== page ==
- It has the best search functionality among the top DAWs. You only have to type a few words in the instrument search bar or Chunks search bar and you get an instant and relevant result. Robust, efficient, and super-fast search functionality is an essential tool when you want to promptly compose on the DAW. You will find yourself regularly using its impressive search functionality in your compositions.
- The DP is rated as the most advanced DAW which you can use for film scoring thanks to its unique functionality of dividing videos into infinite scenes in a single session. Thanks to its V-Racks and Chunks menus, you can have every scene sharing any desired number of sample instruments, tracks, channels, and plugins.
- For a first DAW purchase, this is undoubtedly the costliest DAW in the market but you can acquire the cross-grade license for significantly less if you give MOTU a valid serial number from another DAW during the purchase.
- It can be a little confusing using DP’s interface as it has its own terminology for the MIDI, plugin, audio, and editing item. If you are shifting from another DAW to Digital Performer, things will initially be a bit confusing until you familiarize yourself with the new terminology. Besides, its default key commands as well as document setup options can be impractical for an ideal user such as a film composer and will need to be totally overhauled when you first open the DAW.
- All the editing functions on the DAW are divided between the tools and the tabs which means you have to frequently switch between these two when doing your edits. This is detrimental to the workflow although you may eventually attain a faster workflow once you master these procedures. However, the first weeks on the DAW will be frustrating.
Avid’s Pro Tools is generally regarded as the industry-standard DAW for use in audio editing and mixing.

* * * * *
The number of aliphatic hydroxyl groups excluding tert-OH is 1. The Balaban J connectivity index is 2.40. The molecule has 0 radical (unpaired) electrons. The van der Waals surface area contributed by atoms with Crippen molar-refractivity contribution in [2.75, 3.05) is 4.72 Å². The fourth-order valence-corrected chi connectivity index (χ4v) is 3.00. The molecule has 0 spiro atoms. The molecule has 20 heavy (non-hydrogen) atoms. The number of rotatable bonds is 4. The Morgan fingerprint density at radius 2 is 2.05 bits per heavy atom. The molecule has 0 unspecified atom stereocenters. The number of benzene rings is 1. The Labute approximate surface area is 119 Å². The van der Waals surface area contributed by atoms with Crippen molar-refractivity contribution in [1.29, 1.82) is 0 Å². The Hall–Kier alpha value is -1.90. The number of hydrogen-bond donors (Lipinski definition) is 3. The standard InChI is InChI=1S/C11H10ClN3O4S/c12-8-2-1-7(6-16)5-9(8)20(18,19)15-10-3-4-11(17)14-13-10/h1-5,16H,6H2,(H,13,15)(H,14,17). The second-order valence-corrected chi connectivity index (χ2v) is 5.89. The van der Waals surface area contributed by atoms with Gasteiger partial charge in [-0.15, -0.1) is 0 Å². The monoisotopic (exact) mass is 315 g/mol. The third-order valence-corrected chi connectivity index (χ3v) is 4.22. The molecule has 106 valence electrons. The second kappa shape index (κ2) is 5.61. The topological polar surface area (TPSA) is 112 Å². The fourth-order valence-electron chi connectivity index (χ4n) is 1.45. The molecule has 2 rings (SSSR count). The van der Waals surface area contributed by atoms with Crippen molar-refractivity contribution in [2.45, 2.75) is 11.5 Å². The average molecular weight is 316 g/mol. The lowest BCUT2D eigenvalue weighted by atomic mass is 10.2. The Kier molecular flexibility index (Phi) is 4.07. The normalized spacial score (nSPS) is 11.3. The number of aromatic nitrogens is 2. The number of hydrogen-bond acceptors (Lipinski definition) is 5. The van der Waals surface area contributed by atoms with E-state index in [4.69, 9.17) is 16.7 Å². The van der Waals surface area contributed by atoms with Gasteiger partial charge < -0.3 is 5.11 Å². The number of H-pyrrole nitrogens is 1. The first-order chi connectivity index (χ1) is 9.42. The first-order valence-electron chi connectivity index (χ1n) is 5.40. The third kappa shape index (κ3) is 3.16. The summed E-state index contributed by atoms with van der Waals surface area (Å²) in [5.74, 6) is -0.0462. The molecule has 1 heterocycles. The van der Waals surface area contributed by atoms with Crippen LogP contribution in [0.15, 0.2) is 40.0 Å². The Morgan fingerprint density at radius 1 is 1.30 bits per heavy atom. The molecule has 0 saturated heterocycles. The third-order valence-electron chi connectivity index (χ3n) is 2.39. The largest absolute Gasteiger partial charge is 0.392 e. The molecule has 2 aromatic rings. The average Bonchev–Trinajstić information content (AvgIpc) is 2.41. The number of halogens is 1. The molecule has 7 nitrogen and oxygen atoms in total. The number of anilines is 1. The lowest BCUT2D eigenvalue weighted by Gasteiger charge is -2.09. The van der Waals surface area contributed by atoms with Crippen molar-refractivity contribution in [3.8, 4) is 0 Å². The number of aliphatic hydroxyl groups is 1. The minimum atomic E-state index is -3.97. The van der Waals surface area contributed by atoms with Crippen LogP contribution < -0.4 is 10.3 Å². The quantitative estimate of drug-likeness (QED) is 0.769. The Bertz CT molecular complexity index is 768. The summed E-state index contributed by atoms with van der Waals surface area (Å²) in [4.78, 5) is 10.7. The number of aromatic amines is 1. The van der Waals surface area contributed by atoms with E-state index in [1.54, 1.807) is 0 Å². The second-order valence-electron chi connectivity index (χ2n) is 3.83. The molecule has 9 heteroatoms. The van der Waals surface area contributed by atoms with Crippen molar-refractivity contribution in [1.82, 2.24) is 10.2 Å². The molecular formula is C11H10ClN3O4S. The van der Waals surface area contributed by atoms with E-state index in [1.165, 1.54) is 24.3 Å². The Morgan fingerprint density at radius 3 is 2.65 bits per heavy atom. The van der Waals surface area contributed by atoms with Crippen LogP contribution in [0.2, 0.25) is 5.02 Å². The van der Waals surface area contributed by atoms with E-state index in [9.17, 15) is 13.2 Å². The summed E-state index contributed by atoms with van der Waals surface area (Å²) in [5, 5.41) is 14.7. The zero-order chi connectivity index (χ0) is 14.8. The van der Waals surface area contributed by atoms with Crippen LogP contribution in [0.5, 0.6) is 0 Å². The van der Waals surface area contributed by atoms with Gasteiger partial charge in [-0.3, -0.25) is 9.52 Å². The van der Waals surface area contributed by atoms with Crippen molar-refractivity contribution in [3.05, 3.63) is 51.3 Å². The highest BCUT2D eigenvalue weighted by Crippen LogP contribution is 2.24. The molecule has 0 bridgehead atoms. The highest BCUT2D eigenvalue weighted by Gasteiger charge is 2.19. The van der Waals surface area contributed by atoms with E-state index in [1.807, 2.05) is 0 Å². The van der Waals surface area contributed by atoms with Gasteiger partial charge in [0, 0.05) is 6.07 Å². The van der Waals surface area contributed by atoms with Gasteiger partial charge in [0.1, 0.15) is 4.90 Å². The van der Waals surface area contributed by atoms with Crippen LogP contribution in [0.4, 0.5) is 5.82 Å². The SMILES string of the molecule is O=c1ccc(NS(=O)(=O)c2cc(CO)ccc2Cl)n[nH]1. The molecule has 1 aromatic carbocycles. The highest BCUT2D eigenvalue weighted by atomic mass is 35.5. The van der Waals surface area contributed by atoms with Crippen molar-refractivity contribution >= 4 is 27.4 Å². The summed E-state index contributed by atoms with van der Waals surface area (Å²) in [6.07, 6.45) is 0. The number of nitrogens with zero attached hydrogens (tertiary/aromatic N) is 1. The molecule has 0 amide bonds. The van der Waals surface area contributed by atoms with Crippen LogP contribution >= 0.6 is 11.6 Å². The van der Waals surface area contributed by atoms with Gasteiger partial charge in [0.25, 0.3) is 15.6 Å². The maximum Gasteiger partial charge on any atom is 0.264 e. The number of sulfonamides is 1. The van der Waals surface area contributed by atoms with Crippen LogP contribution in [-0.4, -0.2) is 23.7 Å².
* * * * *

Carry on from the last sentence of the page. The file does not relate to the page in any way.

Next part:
It is a trusted DAW and is generally a ubiquitous presence in recording studios worldwide thanks to its incredibly good audio editing functions.
The workflow is superb. With just a click of the mouse, you will be able to batch trim or extend all your selected tracks.
It enables you to export all regions as different audio files with just a single command.
Offline, Pro Tools gives you even more superb speeds, exporting audio at more than 100 times the playback speed.
In addition to the above, Pro Tools also features deep mixing functions, real-time Audio Suite plugins as well as film scoring functions.
If you are a composer working with live audio, this is a DAW that will easily lend itself to your work.
- Pro Tools gives the best performance in the market if you are looking for a DAW for quick audio editing work. It is also clean and efficient and its batch editing functions are unbeatable.
- It has a very clean interface as well as quick-loading functions that allow you to have a super-fast workflow.
- It is a ubiquitous DAW that is used in music studios across the world. This near omnipresence allows for ease of collaboration and file sharing.
- Pro Tools’ MIDI recording and editing functions are underwhelming. You will have to do with hidden and very complex functions, clunky inputs as well as confusing routings. It is regarded as the worst DAW for MIDI compositions.
- It is also very costly.
- Not recommended for composers working majorly with MIDI
- Its selections of plugins and default sample instruments are poor and you will invariably have to plug the gap with some third-party plugins.
Ableton Live is unique in the sense it has vertical sequencing instead of the traditional horizontal sequencing.
Ableton Live was originally built for DJs and its functionality is centered around triggering regions.